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Cosmos 96

NSSDCA/COSPAR ID: 1965-094A

Description

This mission was intended as a Venus lander, presumably similar in design to the Venera 3 which had launched a week earlier. The spacecraft attained Earth orbit and the main rocket body (65-094B) separated from the orbiting launch platform. It is believed an explosion (perhaps during ignition for insertion of the spacecraft into a Venus transfer orbit) damaged the platform, resulting in at least six additional fragments (designated 65-094C - H). The damaged spacecraft remained in orbit for 16 days and reentered the Earth's atmosphere on 9 December 1965.

The Great Lakes Fireball and Kecksburg Incident

There is some speculation that the reentry of the Cosmos 96/Venera-type spacecraft was responsible for a fireball which was seen over southwestern Ontario, Canada and at least eight states from Michigan to New York at 4:43 p.m. EST (21:43 UT) on 9 December 1965. Investigations of photographs and sightings of the fireball indicated its path through the atmosphere was probably too steep to be consistent with a spacecraft re-entering from Earth orbit and was more likely a meteor in a prograde orbit from the vicinity of the asteroid belt, and probably ended its flight over western Lake Erie. U.S. Air Force tracking data on Cosmos 96 also indicate the spacecraft orbit decayed earlier than 21:43 UT on 9 December. Other unconfirmed reports state the fireball subsequently landed in Pennsylvania southeast of Pittsburgh near the town of Kecksburg (40.2 N, 79.5 W) at 4:46 p.m. EST (although it should be noted that estimating the impact point of fireballs from eyewitness accounts is notoriously inaccurate). Uncertainties in the orbital information and reentry coordinates and time make it difficult to determine definitively if the fireball could have been the Cosmos 96 spacecraft.

Cosmos Nomenclature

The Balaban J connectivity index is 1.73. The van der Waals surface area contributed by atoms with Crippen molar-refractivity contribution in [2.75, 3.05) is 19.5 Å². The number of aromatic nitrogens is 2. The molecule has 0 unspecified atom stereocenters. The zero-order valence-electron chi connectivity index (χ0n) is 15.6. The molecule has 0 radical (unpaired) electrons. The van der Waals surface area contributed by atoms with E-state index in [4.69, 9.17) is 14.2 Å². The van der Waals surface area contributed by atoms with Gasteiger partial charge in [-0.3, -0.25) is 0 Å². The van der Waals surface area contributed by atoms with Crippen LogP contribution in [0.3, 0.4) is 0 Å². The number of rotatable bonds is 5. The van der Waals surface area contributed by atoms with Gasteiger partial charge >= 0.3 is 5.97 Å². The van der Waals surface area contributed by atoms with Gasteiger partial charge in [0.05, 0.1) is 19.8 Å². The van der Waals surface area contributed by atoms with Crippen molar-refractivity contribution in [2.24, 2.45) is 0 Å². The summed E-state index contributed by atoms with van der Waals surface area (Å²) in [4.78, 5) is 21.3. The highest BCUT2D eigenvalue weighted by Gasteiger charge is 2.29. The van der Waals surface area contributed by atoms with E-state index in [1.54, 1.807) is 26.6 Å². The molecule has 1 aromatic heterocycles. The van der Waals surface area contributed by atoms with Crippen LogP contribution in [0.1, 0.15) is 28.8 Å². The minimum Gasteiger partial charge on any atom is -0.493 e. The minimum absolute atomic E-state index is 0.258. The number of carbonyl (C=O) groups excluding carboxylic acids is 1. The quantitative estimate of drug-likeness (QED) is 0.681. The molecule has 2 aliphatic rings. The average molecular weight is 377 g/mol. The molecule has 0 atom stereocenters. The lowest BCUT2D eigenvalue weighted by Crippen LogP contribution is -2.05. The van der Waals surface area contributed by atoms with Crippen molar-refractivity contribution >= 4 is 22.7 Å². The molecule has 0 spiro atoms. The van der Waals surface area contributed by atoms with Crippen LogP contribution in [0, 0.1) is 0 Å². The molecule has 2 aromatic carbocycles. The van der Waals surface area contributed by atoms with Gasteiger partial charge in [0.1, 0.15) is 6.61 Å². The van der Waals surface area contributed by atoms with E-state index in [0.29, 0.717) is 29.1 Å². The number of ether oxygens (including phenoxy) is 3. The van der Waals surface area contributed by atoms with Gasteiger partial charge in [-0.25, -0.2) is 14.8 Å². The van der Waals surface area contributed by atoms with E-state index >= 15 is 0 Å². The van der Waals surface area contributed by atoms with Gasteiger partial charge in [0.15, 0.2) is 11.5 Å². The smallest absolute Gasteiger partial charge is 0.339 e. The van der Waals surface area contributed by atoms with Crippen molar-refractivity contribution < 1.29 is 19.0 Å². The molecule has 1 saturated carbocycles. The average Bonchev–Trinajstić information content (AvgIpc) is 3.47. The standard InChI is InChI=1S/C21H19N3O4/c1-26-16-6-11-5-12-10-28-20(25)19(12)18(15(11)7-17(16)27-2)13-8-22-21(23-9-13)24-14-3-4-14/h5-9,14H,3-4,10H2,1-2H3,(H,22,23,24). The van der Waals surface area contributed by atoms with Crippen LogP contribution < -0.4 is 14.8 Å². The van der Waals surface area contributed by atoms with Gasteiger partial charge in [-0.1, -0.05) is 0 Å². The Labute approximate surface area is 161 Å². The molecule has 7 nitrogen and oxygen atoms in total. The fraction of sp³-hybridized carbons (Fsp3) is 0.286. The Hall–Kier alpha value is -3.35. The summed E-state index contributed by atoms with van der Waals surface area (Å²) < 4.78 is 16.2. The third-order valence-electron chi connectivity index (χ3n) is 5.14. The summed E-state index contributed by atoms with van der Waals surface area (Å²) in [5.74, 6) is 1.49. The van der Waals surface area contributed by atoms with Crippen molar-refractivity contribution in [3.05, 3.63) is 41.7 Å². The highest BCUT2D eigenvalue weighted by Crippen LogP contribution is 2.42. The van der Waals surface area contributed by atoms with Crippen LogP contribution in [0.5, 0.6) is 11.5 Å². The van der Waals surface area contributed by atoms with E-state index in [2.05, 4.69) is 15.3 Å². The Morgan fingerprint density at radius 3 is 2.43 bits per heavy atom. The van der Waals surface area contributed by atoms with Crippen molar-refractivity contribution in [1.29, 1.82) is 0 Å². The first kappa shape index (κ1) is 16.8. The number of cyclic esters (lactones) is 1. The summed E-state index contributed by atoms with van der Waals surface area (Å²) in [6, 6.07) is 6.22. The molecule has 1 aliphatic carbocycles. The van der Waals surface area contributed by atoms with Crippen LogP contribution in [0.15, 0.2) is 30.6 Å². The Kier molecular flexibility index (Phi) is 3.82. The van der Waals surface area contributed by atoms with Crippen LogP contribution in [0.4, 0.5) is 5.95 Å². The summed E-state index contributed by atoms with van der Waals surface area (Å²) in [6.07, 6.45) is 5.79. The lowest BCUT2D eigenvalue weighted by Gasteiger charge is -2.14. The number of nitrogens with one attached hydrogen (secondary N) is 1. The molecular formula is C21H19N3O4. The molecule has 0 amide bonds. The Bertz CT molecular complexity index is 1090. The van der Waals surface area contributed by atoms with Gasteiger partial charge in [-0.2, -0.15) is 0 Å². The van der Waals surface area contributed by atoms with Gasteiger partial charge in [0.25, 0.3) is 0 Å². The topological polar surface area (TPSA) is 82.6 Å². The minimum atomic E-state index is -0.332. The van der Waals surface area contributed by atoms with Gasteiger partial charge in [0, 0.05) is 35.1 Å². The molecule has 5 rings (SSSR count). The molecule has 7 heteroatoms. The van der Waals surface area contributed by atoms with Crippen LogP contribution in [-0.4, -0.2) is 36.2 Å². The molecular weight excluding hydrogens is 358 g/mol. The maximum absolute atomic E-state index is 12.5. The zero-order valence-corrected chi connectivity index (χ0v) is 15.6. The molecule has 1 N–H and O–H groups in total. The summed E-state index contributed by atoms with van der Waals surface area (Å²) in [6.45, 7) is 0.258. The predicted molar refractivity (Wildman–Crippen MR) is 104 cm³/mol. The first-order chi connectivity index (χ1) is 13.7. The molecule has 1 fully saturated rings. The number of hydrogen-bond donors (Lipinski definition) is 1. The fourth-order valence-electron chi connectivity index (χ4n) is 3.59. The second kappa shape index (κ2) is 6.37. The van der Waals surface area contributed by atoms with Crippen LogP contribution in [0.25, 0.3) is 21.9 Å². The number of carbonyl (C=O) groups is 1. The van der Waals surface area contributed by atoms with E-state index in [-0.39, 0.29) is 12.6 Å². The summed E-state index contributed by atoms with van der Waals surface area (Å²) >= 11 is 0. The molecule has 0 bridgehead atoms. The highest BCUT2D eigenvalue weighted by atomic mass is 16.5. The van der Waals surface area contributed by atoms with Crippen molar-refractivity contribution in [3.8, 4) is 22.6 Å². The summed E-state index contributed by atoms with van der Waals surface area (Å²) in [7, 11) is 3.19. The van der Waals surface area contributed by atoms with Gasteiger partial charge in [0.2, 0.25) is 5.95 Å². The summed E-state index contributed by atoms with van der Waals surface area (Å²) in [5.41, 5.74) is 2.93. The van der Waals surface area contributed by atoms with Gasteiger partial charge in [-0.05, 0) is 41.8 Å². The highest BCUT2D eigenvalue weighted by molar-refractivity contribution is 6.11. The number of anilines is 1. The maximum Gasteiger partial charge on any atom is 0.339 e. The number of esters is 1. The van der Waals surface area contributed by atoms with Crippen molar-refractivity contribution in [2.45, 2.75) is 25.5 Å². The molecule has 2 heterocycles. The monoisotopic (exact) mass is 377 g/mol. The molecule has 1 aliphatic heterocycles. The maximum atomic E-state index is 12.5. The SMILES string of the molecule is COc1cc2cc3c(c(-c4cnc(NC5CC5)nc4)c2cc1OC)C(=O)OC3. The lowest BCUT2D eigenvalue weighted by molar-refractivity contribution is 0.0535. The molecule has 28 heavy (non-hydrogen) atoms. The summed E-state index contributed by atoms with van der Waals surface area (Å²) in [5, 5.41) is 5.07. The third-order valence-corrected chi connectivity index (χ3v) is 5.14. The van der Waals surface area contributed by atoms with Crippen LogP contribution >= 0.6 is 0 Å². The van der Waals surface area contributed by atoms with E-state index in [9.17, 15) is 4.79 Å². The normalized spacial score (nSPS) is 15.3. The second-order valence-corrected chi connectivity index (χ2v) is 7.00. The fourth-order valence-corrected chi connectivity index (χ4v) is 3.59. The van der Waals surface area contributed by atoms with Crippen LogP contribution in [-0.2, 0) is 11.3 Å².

After failing to leave Earth orbit, this spacecraft was designated Cosmos 96. Beginning in 1962, the name Cosmos was given to Soviet spacecraft which remained in Earth orbit, regardless of whether that was their intended final destination. The designation of this mission as an intended planetary probe is based on evidence from Soviet and non-Soviet sources and historical documents. Typically Soviet planetary missions were initially put into an Earth parking orbit as a launch platform with a rocket engine and attached probe. The probes were then launched toward their targets with an engine burn with a duration of roughly 4 minutes. If the engine misfired or the burn was not completed, the probes would be left in Earth orbit and given a Cosmos designation.

Alternate Names

  • 01742

Facts in Brief

Launch Date: 1965-11-23
Launch Vehicle: Molniya-M
Launch Site: Tyuratam (Baikonur Cosmodrome), U.S.S.R
Mass: 6510.0 kg

Funding Agency

  • Unknown (U.S.S.R)

Disciplines

  • Engineering
  • Planetary Science

Additional Information

Questions or comments about this spacecraft can be directed to: Dr. David R. Williams.

 

Selected References

Shelton, W., Soviet space exploration - the first decade, Arthur Barker Ltd., Unnumbered, London, England, 1969.

Harvey, B., The new Russian space programme from competition to collaboration, John Wiley & Sons, Chichester, England, 1996.

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